Today: Feb 25, 2024

How to dine to impress

Shaunna Cullen, Staff Writer:
Never purchase the most expensive item on the menu, stay away from messy foods and avoid religious or political topics at the dinner table. These are just a couple tips Danny Dawkins gave to students during “How to Dine.”
Dawkins has a culinary degree and has taught the “How to Dine” event for six years.
Dawkins broke down the basics of dining, as well as how one should handle themselves during a business interview that involves food.
“It’s not only about your qualifications, it’s how you present yourself,” said Dawkins.
“Conservative” was a word Dawkins emphasized while explaining the best way to dress for a dinner or lunch interview.
Men should wear a white or blue long-sleeved shirt with a plain undershirt, along with a silk conservative tie, and a dark two piece suit or blazer, said Dawkins.
Women, said Dawkins, should wear a white or ivory blouse with a dark jacket, nylons and conservative dress shoes.
There are three different types of dining styles, said Dawkins. American dining, which is typically one course, European or Continental dining which is more formal and at least three courses, and Russian dining which is the most formal at four or more courses, said Dawkins.
Showing up early to the restaurant for the interview is very important, said Dawkins, and make sure cells phones are off.
“I don’t mean put it on vibrate, turn it off,” he said.
During the meal, follow the host’s lead, wait for everyone’s plate to be on the table before eating, and take small bites to be able to maintain conversation, said Dawkins.
If the host picks a restaurant that is unfamiliar, said Dawkins, call ahead to get the menu or go to the restaurant and try to find a favorable dish before the interview.
For sophomore philosophy major Amanda Schneider, finding foods she likes is a bit of a challenge.
“The texture of [certain] foods doesn’t agree with my mouth,” she said.
Dawkins explained how to rest a knife or a fork to signify to the wait staff if they can take the plate away. The rest position is when the knife and the fork are placed at the top of the plate. The finished position is when the knife and fork are placed in the 5 o’clock position on the plate.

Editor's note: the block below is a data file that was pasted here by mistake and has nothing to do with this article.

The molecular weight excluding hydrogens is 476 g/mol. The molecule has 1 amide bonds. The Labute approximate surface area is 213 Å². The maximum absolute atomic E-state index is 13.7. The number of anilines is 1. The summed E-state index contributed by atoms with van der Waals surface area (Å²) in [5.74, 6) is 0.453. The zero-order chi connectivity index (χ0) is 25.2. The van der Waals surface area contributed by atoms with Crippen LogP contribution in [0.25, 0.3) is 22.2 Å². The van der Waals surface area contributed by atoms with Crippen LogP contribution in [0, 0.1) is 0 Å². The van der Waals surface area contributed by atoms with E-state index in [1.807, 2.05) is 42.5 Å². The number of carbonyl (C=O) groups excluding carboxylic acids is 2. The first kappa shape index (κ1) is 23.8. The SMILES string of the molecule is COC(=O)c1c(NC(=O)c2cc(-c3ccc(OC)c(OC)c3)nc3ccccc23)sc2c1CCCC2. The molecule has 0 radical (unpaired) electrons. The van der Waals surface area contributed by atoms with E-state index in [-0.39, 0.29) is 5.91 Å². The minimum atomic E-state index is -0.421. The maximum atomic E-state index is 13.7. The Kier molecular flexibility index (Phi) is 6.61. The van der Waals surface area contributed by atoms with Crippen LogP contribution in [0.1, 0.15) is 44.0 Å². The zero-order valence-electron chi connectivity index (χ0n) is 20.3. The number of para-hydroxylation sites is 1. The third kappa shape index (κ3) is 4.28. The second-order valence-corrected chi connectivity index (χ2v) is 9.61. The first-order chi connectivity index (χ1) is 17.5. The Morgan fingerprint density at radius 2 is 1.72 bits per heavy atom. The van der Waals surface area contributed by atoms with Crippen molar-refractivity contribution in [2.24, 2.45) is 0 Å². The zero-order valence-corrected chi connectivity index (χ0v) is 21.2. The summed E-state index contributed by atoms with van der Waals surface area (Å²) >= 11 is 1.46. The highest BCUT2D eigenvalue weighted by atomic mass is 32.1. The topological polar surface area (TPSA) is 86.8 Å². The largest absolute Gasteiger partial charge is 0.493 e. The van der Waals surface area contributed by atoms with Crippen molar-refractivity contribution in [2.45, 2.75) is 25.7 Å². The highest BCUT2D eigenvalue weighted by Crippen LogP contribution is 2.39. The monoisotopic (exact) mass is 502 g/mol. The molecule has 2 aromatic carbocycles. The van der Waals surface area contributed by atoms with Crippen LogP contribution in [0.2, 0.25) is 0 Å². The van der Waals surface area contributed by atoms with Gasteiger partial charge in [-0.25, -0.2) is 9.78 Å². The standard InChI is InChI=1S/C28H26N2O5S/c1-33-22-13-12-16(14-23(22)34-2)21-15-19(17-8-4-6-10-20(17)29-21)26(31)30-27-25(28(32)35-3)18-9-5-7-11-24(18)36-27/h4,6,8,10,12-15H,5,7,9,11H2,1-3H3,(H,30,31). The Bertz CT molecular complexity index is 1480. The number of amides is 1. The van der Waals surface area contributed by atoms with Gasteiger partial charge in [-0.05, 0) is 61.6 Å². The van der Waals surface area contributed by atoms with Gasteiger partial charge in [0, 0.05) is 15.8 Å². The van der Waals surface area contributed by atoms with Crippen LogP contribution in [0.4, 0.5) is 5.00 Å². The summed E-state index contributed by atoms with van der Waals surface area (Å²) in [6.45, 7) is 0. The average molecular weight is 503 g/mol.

Dawkins also tackled the topic of alcohol during a business interview.
Dawkins said to drink in moderation, avoid exotic cocktails, always eat food with the drink, and only order an alcoholic beverage if the host does so first.
When ordering wine, ask the host if they have a preference for red or white wine. To know if the wine is good or not, see how much of it has soaked into the cork. If there is a lot of seepage, asking for a new bottle is acceptable, said Dawkins.
After the meal, always be sure to thank the host. Send a handwritten thank you letter, not an e-mail, said Dawkins.
Christian Carrion, a sophomore journalism major, said he could understand why having good etiquette is so important.
“I think having good etiquette during an interview luncheon gives your prospective employers a glimpse into how you interact in a professional setting, as well as what they can expect from you in terms of manners and business etiquette if they were to hire you,” said Carrion.

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